PetaPixel

Pixel Rain: Why More is Not Always Better With Megapixels

ultrapixelrain

In an article on TechHive about the new HTC One, HTC’s director of special projects Symon Whitehorn uses an analogy that we’ve never heard before. In a bid to explain why the 4 million ultrapixels on the HTC One’s sensor are better than 8 million regular pixels on the HTC One X’s, he likened pixels to buckets, and photons to rain.

The old analogy that the industry uses is called pixel rain, so you can imagine photons coming down as rain—with photon rain being collected in buckets with the buckets being the pixel. Now you could put a lot of little cups out and try to collect the same amount of rain and you wind up getting noise between the cups as opposed to it all falling into one big bucket.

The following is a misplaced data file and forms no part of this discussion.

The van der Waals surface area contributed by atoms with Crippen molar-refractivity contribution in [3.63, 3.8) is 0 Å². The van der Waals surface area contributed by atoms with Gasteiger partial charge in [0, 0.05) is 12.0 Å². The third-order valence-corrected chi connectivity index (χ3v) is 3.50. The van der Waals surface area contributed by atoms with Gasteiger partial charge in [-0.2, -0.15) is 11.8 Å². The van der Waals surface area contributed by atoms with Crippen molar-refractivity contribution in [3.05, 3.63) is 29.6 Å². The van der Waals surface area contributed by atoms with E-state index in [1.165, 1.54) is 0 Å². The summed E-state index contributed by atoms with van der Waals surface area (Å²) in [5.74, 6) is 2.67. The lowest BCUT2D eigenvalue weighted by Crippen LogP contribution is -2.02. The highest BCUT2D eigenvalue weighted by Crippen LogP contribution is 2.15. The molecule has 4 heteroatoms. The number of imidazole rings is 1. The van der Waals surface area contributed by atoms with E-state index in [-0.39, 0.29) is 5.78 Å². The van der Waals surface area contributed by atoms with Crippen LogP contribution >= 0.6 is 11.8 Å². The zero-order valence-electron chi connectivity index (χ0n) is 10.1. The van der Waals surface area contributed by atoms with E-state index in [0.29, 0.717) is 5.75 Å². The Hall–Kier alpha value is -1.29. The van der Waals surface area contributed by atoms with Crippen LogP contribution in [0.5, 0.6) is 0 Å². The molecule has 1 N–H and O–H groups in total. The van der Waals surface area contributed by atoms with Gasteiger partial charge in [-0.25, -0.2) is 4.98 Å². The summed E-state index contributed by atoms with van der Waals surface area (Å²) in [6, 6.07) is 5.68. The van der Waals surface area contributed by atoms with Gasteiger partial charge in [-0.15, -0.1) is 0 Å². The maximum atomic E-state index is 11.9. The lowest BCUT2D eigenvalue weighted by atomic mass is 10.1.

Because each ultrapixel allegedly captures over 300 percent more light than a regular pixel, the HTC One is, if we follow the analogy, using much bigger buckets. The analogy can only go so far, but it’s a good way to explain to your friends why bigger, not more, is better where pixels are concerned.

HTC One debuts UltraPixel technology, but is the phone’s camera all it’s cracked up to be? [TechHive via John Nack on Adobe]


Image credits:Photo illustration based on Rain ot ocean beach by Broken Inaglory